Dear Santa: My 2021 Pop Culture Christmas Wish List

Dear Santa: My 2021 Pop Culture Christmas Wish List

I’ve always been split on the concept of composing a wish list for Christmas.

On the one hand there’s no arguing against the ruthless efficiency of the practice; the guarantee against Christmas morning hopes being dashed through the snow. For the gift-giver, having a list to adhere to eliminates all kinds of stressful second guessing and streamlines the shopping process— in that sense, writing out a list of presents one yearns to receive could almost be viewed as an act of Christmas charity.

But something about the exercise has always struck me as vaguely mercenary, something that too starkly reveals the commercialized and capitalist bones of what is supposed to be a warmhearted exchange of goodwill. Sure, your expectations are met, but there is something lost in having set expectations at all, in reducing your loved ones to the role of glorified Amazon delivery worker.

As a child, I negotiated this paradox by rarely asking my parents for anything specific— trusting instead that my strong personal branding would guide them in the right direction, namely towards books and Barbies— but always helpfully itemizing things for Santa, who, I reasoned, had the added burden of a billion or so extra children to keep track of. I did always add the incredibly Canadian caveat that I would be happy with whatever Santa chose to bring me if, for any reason, he was unable to fulfill my wishes, which I hope my mother appreciated while committing her recidivist acts of mail fraud.

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The 8 Best Pop Culture Moments of 2020 (A Midterm Report Card)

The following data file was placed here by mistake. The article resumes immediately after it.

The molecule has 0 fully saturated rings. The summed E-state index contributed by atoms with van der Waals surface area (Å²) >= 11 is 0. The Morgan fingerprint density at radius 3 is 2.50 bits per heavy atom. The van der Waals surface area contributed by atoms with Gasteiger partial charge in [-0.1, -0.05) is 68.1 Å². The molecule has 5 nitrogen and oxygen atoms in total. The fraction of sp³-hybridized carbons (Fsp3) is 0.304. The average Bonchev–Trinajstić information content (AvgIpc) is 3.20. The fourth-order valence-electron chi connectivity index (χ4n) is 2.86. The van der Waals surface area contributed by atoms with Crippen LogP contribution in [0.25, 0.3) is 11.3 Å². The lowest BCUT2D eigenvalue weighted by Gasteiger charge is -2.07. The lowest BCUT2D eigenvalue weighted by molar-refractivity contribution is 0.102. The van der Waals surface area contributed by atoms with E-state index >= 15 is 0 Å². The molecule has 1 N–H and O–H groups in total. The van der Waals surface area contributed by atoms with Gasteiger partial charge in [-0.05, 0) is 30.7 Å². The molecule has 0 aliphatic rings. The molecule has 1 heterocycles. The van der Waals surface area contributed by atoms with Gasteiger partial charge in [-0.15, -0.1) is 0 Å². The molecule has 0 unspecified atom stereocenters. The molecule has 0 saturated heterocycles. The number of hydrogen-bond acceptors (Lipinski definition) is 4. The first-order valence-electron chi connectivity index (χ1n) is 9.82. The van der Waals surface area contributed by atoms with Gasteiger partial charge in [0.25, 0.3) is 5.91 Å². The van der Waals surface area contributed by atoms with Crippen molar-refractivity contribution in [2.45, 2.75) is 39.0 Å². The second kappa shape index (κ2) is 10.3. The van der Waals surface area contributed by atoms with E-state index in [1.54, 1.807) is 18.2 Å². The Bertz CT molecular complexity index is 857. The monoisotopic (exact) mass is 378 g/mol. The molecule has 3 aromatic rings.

The 8 Best Pop Culture Moments of 2020 (A Midterm Report Card)

I’ve never complained about writer’s block in my life. I haven’t always loved the jumbled rhythm of words that sometimes result from halfheartedly stabbing at my keyboard, but the point is that the words have nevertheless consistently come out. Like a scratch card game where everyone’s a winner, even if sometimes “winning” just means one or two dollars. 

Since embarking on my journey as a blogger, however, I have discovered that I am prone to severe cases of poster’s block. The words might be there, but the necessary assurance that they’re worth reading is often not; particularly in this upside down year, with all its chaos and scrapped plans and upheaval. Words sometimes don’t seem to be enough. 

To that end, I’ve found myself more on the receiving end of content these days, which has meant a lot of listening, and a lot of watching. Towards the end of last year, I naively wrote about pop culture being our last unifying force, and the important bonds we could forge from these shared experiences. I think we can all agree that 2020 has given us a greater number of experiences to share than anybody ever wanted– particularly since they’ve tended to involve more video conference calls and anxiety attacks than blockbuster movie premieres. Still, in the absence of plenty of life’s other trappings, this year pop culture has taken on an outsized role in how we have connected with each other, and I believe many of these pop culture moments will be what stand out, decades from now, when we can finally bring ourselves to reflect upon 2020. I thought maybe that made them worth writing about, worth reading about, worth remembering. 

{A couple of caveats: though I titled this piece “The Best Pop Culture Moments of 2020”, I have made zero attempts to be thorough or objective in my choices. In fact, some of this year’s most memeable content– Tiger King, for instance, or Animal Crossing– are items I haven’t gotten around to quite yet. So you may find the experience of perusing this list to be akin to being shown around Rome by a tour guide who neglects to take you to the Colosseum or The Vatican. 

Or, considering we’re dealing with 2020, a tour guide fashioned after the Charlize Theron character in Mad Max: Fury Road, if instead of ferrying women to safety she chose to use her war rig for sightseeing. “Look at this desert wasteland!” I cry, rapturously pointing out sandstorms and salt flats while ignoring the din of war drums growing louder. “Isn’t the apocalypse grand?”}     

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